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Former Boyfriend Hits Lady Gaga with Employment Lawsuit

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New York, NYThe world is going gaga over a New York employment lawsuit filed last week against Lady Gaga by a former boyfriend, who is purported to hold a 20 percent stake in one of two companies the singer uses to facilitate her career.

According to a 3/21/10 report in Newsday, songwriter and music producer Rob Fusari filed a $30.5 million dollar lawsuit against the Grammy award-winning pop star, alleging that Stefani Germanotta (Gaga's given name) unceremoniously abandoned him after her career began to soar. The singer won two Grammys in January for best dance recording and best dance/electronic album. She recently performed for Queen Elizabeth.

Fusari alleges that Germanotta was his protégé. He claims that they composed songs together—he cited "Paparazzi" and "Beautiful, Dirty, Rich"' as two examples—and that he came up with her unique stage name. Fusari claims that he also assisted the singer in securing a record deal.

Their relationship eventually turned romantic. But it also contained a business component through the creation of Team Love Child LLC, in which Fusari claims to have a 20 percent stake.

He filed his lawsuit in Manhattan on St. Patrick's Day.

Germanotta's legal counsel has fired back, charging that the agreement at the heart of the lawsuit was "unlawful," noting that the arrangement's true purpose was to provide to the defendants unlawful compensation for their services as unlicensed employment agents.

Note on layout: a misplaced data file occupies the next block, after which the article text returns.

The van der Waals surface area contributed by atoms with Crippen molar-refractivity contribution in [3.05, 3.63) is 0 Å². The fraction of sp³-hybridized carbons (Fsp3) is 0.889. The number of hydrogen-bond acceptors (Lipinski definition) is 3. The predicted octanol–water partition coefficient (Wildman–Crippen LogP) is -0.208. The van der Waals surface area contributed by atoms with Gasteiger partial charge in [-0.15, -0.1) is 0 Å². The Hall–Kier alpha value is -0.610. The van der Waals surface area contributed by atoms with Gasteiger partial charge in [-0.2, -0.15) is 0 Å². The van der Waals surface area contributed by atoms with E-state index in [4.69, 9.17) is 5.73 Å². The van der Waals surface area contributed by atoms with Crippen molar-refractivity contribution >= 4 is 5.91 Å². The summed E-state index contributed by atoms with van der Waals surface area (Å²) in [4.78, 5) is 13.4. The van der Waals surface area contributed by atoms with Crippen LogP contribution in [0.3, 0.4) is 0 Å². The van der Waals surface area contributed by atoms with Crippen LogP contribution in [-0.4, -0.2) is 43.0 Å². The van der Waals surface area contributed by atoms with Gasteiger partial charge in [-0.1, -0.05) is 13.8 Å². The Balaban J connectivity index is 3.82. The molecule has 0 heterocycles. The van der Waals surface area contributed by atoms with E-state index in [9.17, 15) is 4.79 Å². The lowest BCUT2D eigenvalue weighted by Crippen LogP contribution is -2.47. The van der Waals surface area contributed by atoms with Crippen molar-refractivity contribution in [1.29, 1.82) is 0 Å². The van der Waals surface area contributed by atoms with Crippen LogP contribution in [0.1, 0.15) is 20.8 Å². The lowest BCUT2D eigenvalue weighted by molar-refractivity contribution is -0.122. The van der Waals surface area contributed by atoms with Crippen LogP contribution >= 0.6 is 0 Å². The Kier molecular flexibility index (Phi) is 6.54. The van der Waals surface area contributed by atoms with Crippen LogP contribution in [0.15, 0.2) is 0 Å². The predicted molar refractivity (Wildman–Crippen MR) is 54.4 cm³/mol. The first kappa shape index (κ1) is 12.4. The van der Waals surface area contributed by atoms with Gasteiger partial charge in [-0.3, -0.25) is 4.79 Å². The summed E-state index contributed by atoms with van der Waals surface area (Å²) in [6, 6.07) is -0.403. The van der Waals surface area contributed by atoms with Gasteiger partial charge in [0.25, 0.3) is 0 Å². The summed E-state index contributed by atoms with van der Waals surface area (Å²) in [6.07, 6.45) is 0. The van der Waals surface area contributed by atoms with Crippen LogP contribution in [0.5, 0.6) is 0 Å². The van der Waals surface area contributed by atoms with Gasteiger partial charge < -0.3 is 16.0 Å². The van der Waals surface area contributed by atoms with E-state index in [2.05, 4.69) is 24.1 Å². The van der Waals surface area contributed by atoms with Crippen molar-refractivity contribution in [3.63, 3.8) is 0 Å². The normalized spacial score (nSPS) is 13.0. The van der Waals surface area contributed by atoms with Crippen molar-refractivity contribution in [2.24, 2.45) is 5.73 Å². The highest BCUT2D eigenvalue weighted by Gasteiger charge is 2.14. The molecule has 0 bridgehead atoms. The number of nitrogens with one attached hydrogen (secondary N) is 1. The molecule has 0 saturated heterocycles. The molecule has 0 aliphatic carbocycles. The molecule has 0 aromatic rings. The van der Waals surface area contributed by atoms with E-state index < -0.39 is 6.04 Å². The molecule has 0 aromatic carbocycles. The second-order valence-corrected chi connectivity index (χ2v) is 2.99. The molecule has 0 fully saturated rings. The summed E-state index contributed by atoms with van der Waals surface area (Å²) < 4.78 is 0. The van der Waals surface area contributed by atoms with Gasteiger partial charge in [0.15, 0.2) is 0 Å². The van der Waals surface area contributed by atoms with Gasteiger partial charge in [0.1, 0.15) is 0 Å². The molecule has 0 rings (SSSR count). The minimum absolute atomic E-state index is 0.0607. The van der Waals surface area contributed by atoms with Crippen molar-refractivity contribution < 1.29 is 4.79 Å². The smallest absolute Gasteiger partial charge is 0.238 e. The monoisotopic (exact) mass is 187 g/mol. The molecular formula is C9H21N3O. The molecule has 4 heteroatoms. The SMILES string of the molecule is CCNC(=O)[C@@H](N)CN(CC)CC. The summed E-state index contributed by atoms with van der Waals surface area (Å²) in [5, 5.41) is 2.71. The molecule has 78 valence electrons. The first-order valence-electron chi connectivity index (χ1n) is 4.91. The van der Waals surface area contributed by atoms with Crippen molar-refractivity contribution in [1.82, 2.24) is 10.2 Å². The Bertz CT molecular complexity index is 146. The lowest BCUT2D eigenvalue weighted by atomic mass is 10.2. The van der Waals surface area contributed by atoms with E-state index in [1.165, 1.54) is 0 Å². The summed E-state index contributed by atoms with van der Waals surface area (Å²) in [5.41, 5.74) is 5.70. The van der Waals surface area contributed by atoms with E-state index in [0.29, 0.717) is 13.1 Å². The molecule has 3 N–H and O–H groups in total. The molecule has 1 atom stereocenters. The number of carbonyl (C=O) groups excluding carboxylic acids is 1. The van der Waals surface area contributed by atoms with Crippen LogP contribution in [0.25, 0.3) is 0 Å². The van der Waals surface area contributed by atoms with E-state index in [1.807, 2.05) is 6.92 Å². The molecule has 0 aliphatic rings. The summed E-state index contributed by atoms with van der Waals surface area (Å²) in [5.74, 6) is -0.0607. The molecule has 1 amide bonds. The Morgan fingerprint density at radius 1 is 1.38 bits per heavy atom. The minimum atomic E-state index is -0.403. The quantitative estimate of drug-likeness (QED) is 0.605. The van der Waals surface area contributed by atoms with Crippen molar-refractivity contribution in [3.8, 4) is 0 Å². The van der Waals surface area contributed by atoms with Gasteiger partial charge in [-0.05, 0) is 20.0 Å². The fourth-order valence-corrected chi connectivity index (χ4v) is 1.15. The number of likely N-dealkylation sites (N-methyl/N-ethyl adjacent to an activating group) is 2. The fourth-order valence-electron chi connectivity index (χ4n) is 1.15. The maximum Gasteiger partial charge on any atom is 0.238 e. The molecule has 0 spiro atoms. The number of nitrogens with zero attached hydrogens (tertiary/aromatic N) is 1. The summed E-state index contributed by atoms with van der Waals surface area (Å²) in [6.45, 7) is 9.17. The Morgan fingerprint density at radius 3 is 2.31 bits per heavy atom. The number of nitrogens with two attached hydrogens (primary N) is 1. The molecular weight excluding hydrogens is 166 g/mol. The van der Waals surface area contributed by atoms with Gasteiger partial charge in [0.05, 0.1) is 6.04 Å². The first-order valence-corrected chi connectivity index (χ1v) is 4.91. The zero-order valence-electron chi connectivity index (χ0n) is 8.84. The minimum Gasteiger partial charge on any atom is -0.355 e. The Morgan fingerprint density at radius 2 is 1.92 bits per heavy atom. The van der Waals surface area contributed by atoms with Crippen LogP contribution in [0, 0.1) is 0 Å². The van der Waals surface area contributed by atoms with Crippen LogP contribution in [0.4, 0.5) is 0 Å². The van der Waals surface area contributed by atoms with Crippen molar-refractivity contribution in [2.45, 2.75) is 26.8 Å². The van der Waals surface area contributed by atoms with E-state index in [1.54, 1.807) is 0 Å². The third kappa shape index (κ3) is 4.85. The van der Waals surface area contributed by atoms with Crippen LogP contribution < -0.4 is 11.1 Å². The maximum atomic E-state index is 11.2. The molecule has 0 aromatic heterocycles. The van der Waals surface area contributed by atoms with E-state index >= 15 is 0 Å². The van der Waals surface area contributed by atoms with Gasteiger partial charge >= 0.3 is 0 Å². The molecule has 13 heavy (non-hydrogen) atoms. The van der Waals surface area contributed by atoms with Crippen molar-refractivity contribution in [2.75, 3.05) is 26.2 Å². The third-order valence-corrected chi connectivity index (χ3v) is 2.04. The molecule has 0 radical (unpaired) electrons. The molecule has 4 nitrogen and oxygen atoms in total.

The Gaga camp claims that Fusari and Team Love Child LLC violated statutes that would have ordinarily prohibited them from acting as employment agents in view of the fact they didn't have a license, and for charging the singer an unlawful fee for their "purported services."

Fusari's lawyer disputes the interpretation, noting that Fusari is a bone fide partner in Team Love LLC with Germanotta and her father through a separate company known as Mermaid.

Robert S. Meloni, acting on behalf of Fusari, noted, "Rob [Fusari] was no more of an agent for [Germanotta] than she is a Roman Catholic nun."

Whether the situation winds up as a New York labor law issue, or is found to be a business or even a personal matter, remains to be seen. Suffice to say that New York employment and employment statutes in general are a sacred protection for employees, to ensure that they are not taken advantage of by an employer.


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